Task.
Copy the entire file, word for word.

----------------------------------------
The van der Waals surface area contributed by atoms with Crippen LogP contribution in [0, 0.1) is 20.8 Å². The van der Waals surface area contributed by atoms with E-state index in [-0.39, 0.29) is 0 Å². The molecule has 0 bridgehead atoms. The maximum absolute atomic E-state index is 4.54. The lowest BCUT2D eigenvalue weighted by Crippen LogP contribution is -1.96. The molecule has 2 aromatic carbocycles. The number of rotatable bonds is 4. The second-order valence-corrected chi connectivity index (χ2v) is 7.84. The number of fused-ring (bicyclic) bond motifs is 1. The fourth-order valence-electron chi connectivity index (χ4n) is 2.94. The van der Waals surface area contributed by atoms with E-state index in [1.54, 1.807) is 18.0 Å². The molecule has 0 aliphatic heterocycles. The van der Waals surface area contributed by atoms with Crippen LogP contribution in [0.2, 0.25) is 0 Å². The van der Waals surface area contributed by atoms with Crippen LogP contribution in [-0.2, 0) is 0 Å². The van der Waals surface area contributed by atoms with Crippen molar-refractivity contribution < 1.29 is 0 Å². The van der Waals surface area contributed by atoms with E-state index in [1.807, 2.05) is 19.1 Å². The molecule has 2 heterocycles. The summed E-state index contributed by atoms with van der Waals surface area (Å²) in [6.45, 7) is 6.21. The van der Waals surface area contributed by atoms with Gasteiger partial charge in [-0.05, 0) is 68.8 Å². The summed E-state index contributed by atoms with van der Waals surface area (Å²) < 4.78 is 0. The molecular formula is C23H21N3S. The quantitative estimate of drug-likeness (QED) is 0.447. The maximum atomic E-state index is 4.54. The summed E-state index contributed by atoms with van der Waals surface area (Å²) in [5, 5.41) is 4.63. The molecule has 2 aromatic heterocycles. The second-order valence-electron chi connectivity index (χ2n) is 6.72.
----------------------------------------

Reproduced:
The van der Waals surface area contributed by atoms with Crippen LogP contribution in [0, 0.1) is 20.8 Å². The van der Waals surface area contributed by atoms with E-state index in [-0.39, 0.29) is 0 Å². The molecule has 0 bridgehead atoms. The maximum absolute atomic E-state index is 4.54. The lowest BCUT2D eigenvalue weighted by Crippen LogP contribution is -1.96. The molecule has 2 aromatic carbocycles. The number of rotatable bonds is 4. The second-order valence-corrected chi connectivity index (χ2v) is 7.84. The number of fused-ring (bicyclic) bond motifs is 1. The fourth-order valence-electron chi connectivity index (χ4n) is 2.94. The van der Waals surface area contributed by atoms with E-state index in [1.54, 1.807) is 18.0 Å². The molecule has 0 aliphatic heterocycles. The van der Waals surface area contributed by atoms with Crippen LogP contribution in [0.2, 0.25) is 0 Å². The van der Waals surface area contributed by atoms with Crippen LogP contribution in [-0.2, 0) is 0 Å². The van der Waals surface area contributed by atoms with Crippen molar-refractivity contribution < 1.29 is 0 Å². The van der Waals surface area contributed by atoms with E-state index in [1.807, 2.05) is 19.1 Å². The molecule has 2 heterocycles. The summed E-state index contributed by atoms with van der Waals surface area (Å²) in [6.45, 7) is 6.21. The van der Waals surface area contributed by atoms with Gasteiger partial charge in [-0.05, 0) is 68.8 Å². The summed E-state index contributed by atoms with van der Waals surface area (Å²) < 4.78 is 0. The molecular formula is C23H21N3S. The quantitative estimate of drug-likeness (QED) is 0.447. The maximum atomic E-state index is 4.54. The summed E-state index contributed by atoms with van der Waals surface area (Å²) in [5, 5.41) is 4.63. The molecule has 2 aromatic heterocycles. The second-order valence-electron chi connectivity index (χ2n) is 6.72.